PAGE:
Exploring Chaguaramas

A tour guide (left) plays music on the stalagmite formation with a visitor at the Gasparee Caves in Gaspar Grand, Trinidad.

WESTERN BUREAU:Trinidadians take pride in the fact that their seaside properties are owned by locals and not foreigners. They make no apologies. Instead, they understand that keeping their biodiversity intact guarantees future sustainable tourism development.

And when the ‘Trinis’ talk about sustainable tourism development, don’t expect to find a laid-back paradise of piña coladas and poolsides. “Trinidad challenges the status quo; breaks the mould,” say the people who live there.

A week ago, Outlook had the opportunity to visit one of the most beautiful spots of the twin republic, Chaguaramas – otherwise known as the land of the palms. Chaguaramas is a heritage site boasting 14,572 acres, consisting of a peninsula and five offshore islands.

Chaguaramas and other treasures in these the southernmost islands of the Caribbean archipelago are actually geological extensions of the South American continent and are managed by the Chaguaramas Development Authority.

Similar to Jamaica’s Tourism Product Development Company, their role is to set the stage for the development of tourism, leisure and marine-related industries, except on a vast scale. By extension, CDA wants to provide the ultimate experience in a world-class ecotourism destination.

The Chaguaramas National Park and Gasparee Caves were the selected site attraction during the Caribbean Tourism Organisation’s, Conference on Sustainable Tourism Development, held in Port-of-Spain, Trinidad.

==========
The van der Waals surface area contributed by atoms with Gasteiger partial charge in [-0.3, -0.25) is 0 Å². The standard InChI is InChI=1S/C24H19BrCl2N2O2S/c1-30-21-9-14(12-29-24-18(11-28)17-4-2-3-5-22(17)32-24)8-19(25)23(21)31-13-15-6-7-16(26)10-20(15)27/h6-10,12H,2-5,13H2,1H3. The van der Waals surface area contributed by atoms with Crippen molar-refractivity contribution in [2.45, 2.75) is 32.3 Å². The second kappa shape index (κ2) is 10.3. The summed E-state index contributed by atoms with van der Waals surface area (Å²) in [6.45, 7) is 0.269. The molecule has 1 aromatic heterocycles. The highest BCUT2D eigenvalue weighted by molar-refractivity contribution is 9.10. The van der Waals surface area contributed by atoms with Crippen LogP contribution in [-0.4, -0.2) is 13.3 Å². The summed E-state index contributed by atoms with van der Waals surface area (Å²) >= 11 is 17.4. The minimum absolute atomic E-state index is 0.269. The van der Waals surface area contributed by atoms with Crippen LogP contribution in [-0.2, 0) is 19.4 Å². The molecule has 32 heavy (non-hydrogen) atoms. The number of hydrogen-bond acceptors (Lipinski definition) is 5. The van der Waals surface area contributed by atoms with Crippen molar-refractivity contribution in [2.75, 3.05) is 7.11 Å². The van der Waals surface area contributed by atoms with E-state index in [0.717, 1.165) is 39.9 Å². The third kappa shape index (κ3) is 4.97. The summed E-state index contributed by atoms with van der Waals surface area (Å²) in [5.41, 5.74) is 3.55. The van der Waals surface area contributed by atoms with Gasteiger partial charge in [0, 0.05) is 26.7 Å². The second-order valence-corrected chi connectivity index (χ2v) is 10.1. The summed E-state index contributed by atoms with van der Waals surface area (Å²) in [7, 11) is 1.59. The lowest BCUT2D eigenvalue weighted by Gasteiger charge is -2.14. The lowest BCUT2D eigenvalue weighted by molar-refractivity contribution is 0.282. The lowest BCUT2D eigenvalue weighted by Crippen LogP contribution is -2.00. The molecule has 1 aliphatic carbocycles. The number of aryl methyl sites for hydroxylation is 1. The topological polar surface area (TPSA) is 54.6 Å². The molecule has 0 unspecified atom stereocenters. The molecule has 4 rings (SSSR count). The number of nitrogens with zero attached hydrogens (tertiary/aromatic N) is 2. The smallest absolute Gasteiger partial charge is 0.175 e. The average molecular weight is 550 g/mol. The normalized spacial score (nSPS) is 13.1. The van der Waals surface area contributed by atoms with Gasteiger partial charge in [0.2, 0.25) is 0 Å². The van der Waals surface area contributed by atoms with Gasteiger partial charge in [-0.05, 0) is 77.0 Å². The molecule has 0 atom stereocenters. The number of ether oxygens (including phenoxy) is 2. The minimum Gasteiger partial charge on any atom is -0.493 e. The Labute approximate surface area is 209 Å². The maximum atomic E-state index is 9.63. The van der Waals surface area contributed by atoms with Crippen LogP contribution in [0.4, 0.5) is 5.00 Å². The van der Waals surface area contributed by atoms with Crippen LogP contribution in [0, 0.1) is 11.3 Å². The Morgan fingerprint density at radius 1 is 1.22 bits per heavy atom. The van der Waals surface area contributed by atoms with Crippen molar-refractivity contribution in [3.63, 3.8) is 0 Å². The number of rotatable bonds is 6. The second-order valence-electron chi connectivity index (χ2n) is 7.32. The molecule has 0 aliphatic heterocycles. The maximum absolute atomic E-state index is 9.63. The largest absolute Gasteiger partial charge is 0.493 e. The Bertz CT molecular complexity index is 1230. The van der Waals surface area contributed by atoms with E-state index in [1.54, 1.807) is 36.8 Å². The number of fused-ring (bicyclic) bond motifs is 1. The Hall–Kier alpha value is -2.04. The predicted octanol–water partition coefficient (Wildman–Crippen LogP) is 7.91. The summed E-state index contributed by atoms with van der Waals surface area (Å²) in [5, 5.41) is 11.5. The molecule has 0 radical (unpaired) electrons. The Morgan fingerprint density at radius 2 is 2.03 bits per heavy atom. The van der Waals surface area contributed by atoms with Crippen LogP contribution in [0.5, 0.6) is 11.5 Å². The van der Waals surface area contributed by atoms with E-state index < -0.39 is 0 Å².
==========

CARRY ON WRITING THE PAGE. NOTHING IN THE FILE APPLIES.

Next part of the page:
The group departed the Hyatt Regency hotel, which many say is the best in Trinidad. A warm bed, good customer service and tasty food, with carnival in the atmosphere, was enough for the Outlook team.

By 10 a.m., we were boarding a yacht at the marina (located on the Golf of Paria), for Gasparee Caves, the easiest accessible limestone caves in Trinidad and Tobago. The caves are located on Gaspar Grande and can only be reached by boat from the mainland.

Getting to Gasparee, the eyes are greeted by some of the most stunning seaside homes. “All these homes are owned by Trinidadians, not foreigners,” said our elated boat captain, his voice laden with pride. Within seconds, he was showing the 21 passengers his spectacular edifice where he hosts weddings and parties for cruise ship passengers.

The Gasparee Caves are nestled among the archipelagos, west of the Chaguaramas peninsula. The landing is on a historic site – Point Baleine, a former whaling station.

Access to the caves is a 10-minute walk up a 30-degree incline on the northern side of the island, then descending a 20-degree decline down to the southern side of the island.

The entire island was formed from limestone, and the soil carries a reddish-brown look called terracotta. The colour depicts the high level of iron mineral in the earth.

Seven species of snakes inhabit Gaspar Grande, and so does the Naked Indian tree, which sheds its skin regularly. Several hog plum trees line the island as well as sugar apple (sweetsop) and large cactus trees.

The beauty about Gasparee is that the CDA does not allow more than 20 persons at any given time to enter the caves. To appreciate the caves, you need to go deep inside to marvel at the Blue Grotto with its 30-metre-depth, where sunlight dapples the aquamarine water.

Inside this mysterious underground world, the stalactites grow from the roof of the cave, while the stalagmites grow up.

Of course, the bats are noisy, but they are vegetarians, so they are easily satisfied with the brown-looking fruits they have strewn all over the staircases. The water in the cave is salty, and gets it beautiful hue of blue from the walls of the cave.

The next stop was ‘The Boardwalk’- a combination of recycled plastic and concrete substructure.

The Boardwalk is lit by solar-powered lamps, which have minimal impact on turtles, the migratory birds and the flora and fauna.

Most important, the Boardwalk enhances the beauty of the area while providing shoreline protection and control.

These sustainable tourism projects show that Trinidad, the home of soca and calypso, has far more to offer.

Source / Fuente: jamaica-gleaner.com

Author / Autor:  Janet Silvera

 Date / Fecha: 15/05/13

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